Using the example SVG patterns and editing them on Codepen, I gathered a few base64 values which can be used in the following format:
background-image: url(data:image/svg+xml;base64,PHN2ZyB4bWxucz0iaHR0cDovL3d3dy53My5vcmcvMjAwMC9zd…R0aD0iOTkiIGhlaWdodD0iMjUiIGZpbGw9IiNhOWNlMDAiPjwvcmVjdD4KPC9nPgo8L3N2Zz4=);
The result of using the base64 values of the SVG images as backgrounds within Highcharts is shown below. There is also a jsfiddle if you want to see how it works.

Thursday, June 20, 2013

A few reasons why I use LESS

Last year I was introduced to LESS. It's a great way to write CSS as it allows you to nest your styles, set variables, and much more. The first reason I prefer LESS over standard CSS is variables. It's a simple feature that's really helpful. Say you want to use #fd0100 as your value for red. In CSS this would require ensuring that any time you change the red value in one CSS rule you should check for other instances that the same value was used and then update them accordingly. With LESS you simply need to define what your red value is:
@red: #fd0100;
Next up is imports. When using LESS you can split your CSS rules accross multiple files to make them more manageable. Then when you come to build your project you can have them all build into a single CSS file. For example, in the project I'm working on I have a main.less file that imports the following:
@import "reset";
@import "colours";
@import "mixins";
@import "tablet";
@import "desktop";
Mixins are another great feature for LESS. Using mixins you can write little chunks of re-useable CSS. In this little example I have a mixin that sets border-radius using browser specific rules as well as the standard CSS rule. The default radius is 4 pixels but the mixin can have any other valid value passed to it.
.border-radius(@radius: 4px) {
-webkit-border-radius: @radius;
-moz-border-radius: @radius;
border-radius: @radius;

Thursday, April 11, 2013

Getting started with Node.js

I've read and heard a lot of good things about Node.js over the last year or so. I first learned of it while I was doing a little research into Cloud Platforms such as Heroku and dotCloud back in 2011. At first I, as many others, was a little dubious about how well Javascript would perform as the basis of an entire web application. Nevertheless, after seeing a short presentation that a co-worker had prepared for the JavaScript Leeds User Group last year, I was certainly keen to see more.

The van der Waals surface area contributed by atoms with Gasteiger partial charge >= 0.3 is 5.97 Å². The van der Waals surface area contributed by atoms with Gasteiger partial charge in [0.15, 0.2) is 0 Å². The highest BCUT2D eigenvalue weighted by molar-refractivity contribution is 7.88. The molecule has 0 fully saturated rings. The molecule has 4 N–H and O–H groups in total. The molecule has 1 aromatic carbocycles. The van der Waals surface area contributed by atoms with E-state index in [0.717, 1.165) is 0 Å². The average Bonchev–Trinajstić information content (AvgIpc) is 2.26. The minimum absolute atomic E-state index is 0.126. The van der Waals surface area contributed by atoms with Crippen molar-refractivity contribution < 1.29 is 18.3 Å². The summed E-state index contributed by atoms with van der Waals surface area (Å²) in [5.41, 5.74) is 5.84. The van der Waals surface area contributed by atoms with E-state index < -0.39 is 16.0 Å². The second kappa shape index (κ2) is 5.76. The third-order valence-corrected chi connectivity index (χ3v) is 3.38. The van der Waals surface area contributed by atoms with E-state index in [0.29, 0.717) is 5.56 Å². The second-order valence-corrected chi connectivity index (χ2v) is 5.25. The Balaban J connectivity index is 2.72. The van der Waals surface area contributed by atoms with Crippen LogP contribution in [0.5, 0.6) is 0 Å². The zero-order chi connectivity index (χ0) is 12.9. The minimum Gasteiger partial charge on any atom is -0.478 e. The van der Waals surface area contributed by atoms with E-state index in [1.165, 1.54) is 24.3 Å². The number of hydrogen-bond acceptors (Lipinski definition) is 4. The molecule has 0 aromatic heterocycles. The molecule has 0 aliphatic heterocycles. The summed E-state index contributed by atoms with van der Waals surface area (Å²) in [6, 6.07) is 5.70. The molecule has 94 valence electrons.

A lot has happened to me since then and I've spent much of that time working with JSF but I finally got around to installing Node onto my dev box. To get started you can start from scratch with some plain old Javascript such as the example on the node site:
var http = require('http');
http.createServer(function (req, res) {
  res.writeHead(200, {'Content-Type': 'text/plain'});
  res.end('Hello World\n');
}).listen(1337, '');
console.log('Server running at');
This would be saved to a file such as server.js which can then be run with: 'node server.js'.

It's a little more productive to use one of the available frameworks to get going though. I did a little research and chose to use Express to get started.

Express can be downloaded via the Node Package Manager (npm). It's worth doing a global install, which can be done using the -g option:
sudo npm install -g express
Now that express is installed we can use it to generate the basic structure of our webapp (I use -c less here to enable support for LESS):
express -c less myapp
This creates a directory named 'myapp' that contains everything we need to get started. In that directory you'll see 'package.json' which should contain something similar to:
  "name": "application-name",
  "version": "0.0.1",
  "private": true,
  "scripts": {
    "start": "node app.js"
  "dependencies": {
    "express": "3.4.0",
    "jade": "*",
    "less-middleware": "*"
Running 'npm install' from within the directory will then cause the Node Package Manager to download the specified dependencies to a sub folder called 'node_modules'. You can view the downloaded packages by running 'npm ls'.

There is also a file called 'app.js' which is similar to the basic example taken from the node website shown earlier. Run 'node app.js' to start the server running, you'll then be able to see the default page in your browser by going to localhost on the specified port.

Wednesday, March 06, 2013

Visualise your data with D3.js

Recently I've been learning about D3. It's a Javascript library which helps to visualise data. The web app that I'm working on logs usage data when a user performs particular actions.

I've put together a REST interface which returns all the actions for the last few weeks as an array of Javascript objects. Something a little like this:
{"id":111, "time":1362145523957, "userName":"perky", "activity":"change direction"}
Using this data I want to show how many of each activity has been done per day. D3 makes this really simple, the nest function allows me group the data on multiple keys:
var dateFormat = d3.time.format("%x"),
    nestedData = d3.nest()
    .key(function(d) { return d.activity; })
    .key(function(d) {return dateFormat(new Date(d.time));})
The nestedData is a tree in which I have a key value pair for each activity and the value is an array of key value pairs for each day in which there are activities of that type.

D3 also provides convenient ways to scale the generated output along each axis. In the SVG that is generated I set the interval along the X axis for each day ranging from the earliest to the last date in my data set. The resulting line graph and the code used to generate it are both available in this jsfiddle.

Mike Bostock, the creator of D3, has some really good examples of what D3 can do on

If you want to use D3 for producing graphs it may also be worth looking into NVD3 and Rickshaw which use D3 to but handle some of the hard work for you.